27 May 1798
Lieutenant-General Sir John Moore is much praised as a heroic, but relatively humane, figure of the Napoleonic wars. His death in 1809 during the defence of Corruna against the French earned him the status of a national martyr and a memorial by Sir Christopher Wren commemorating his martyrdom still stands in the south transept of St. Paul’s Cathedral. Eleven years earlier, and having just been elevated to the rank of Major General, Moore had been dispatched to Ireland to help put down an uprising. The National Army Museum remarks on a page devoted to the general’s career that ‘although the rebellion was put down with great brutality, Moore stood out from most other commanders in his refusal to commit atrocities.’1 Possibly the phrase ‘hesitancy in committing atrocities’ might be more appropriate.
On 27 May 1798, Moore reflected in his diary on his frustration over the reluctance of the locals in County Cork to collaborate. He described how he had ‘marched five companies of light Infantry and a detachment of Dragoons throughout the country to Skull to be ready to act. I expected that upon appearance of the troops the people would have given in their arms, but it had no effect.’2 Moore claimed that he was reluctant to descend to the level of atrocities committed routinely by other British officers, but ultimately the temptation to resort to terror tactics had proved too great. He recalled how he ‘spoke to the priests and took every pains to represent the folly of holding out and of forcing me to resort to violent measures,’ but this having little effect he had given orders ‘to treat the people with as much harshness as possible,’ adding that ‘my wish was to excite terror, and by that means obtain our end speedily.’3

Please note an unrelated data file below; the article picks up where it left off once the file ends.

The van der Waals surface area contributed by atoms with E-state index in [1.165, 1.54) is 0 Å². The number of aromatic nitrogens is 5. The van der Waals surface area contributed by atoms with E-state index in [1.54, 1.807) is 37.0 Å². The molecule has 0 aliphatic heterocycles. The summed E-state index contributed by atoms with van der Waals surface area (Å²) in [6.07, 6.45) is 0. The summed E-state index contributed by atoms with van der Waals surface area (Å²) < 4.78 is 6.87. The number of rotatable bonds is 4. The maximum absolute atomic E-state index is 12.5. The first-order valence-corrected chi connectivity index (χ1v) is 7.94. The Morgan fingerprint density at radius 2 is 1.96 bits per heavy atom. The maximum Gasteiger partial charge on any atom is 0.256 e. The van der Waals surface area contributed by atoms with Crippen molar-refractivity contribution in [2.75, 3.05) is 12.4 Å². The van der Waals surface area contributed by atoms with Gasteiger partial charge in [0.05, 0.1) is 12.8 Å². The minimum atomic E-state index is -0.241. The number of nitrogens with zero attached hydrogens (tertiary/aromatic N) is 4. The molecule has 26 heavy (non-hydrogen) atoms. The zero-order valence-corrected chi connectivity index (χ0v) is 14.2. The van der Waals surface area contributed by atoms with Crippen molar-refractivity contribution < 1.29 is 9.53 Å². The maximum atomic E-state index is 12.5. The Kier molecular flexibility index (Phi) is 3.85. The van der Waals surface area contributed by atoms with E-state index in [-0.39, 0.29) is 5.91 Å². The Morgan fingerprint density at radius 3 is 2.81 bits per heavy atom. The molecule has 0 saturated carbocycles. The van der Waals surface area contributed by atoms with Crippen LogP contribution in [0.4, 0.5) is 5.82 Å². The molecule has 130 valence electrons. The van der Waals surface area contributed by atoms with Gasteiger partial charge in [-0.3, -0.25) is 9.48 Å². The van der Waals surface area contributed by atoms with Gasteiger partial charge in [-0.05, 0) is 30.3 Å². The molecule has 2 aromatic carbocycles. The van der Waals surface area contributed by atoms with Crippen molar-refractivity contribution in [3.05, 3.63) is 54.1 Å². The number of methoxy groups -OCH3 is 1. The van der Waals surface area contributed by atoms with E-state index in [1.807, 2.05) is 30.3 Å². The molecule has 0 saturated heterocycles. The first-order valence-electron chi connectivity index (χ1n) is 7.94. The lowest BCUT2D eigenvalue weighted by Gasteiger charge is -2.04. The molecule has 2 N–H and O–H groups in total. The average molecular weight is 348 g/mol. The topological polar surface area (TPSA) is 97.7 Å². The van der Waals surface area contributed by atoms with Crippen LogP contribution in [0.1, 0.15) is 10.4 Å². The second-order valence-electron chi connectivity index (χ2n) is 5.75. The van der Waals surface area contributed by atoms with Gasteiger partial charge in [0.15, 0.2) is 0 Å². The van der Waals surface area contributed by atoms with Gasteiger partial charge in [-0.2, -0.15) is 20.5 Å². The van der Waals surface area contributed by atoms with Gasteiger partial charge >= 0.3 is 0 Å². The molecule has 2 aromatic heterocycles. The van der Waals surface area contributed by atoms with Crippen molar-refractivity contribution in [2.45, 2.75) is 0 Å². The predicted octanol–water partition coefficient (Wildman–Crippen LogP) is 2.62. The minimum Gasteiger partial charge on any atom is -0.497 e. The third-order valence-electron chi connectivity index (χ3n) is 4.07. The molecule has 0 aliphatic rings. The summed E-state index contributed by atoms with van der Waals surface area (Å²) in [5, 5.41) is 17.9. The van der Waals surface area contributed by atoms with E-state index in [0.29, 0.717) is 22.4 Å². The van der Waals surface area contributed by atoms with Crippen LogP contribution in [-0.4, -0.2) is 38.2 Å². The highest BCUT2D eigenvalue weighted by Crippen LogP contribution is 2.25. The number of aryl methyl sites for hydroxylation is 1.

He noted that by the second day, as a consequence of his decision, some people began to surrender arms, but there was still some discernible unwillingness, and that ‘Major Nugent ( under his command ) in Coharagh was obliged to burn some houses before he could get a single arm.’ However, the destruction at Coharagh was no isolated incident. It merely marked the beginning of a three week terror campaign across the entire countryside to the west of Cork. Moore, however, insisted that he had no alternative to the use of such indiscriminate violence, explaining how he was ‘always entreating that the arms might be delivered without forcing me to ruin them,’ but that ‘few parishes had the good sense to do so.’ He concluded with the chilling admission that ‘the terror was great. The moment a red coat appeared everybody fled.’4
- ‘Great Commanders: John Moore: Alone with his Glory,’ The National Army Museum website accessed online on 8 May 2020 at url https://www.nam.ac.uk/explore/john-moore
- Sir John Moore, Diary 27 May 1798, in Major-General Sir. J.F. Maurice (Editor), The Diary of Sir John Moore, Edward Arnold, London, p. 289.
- Ibid., p. 289.
- Ibid;, pp. 289-90.
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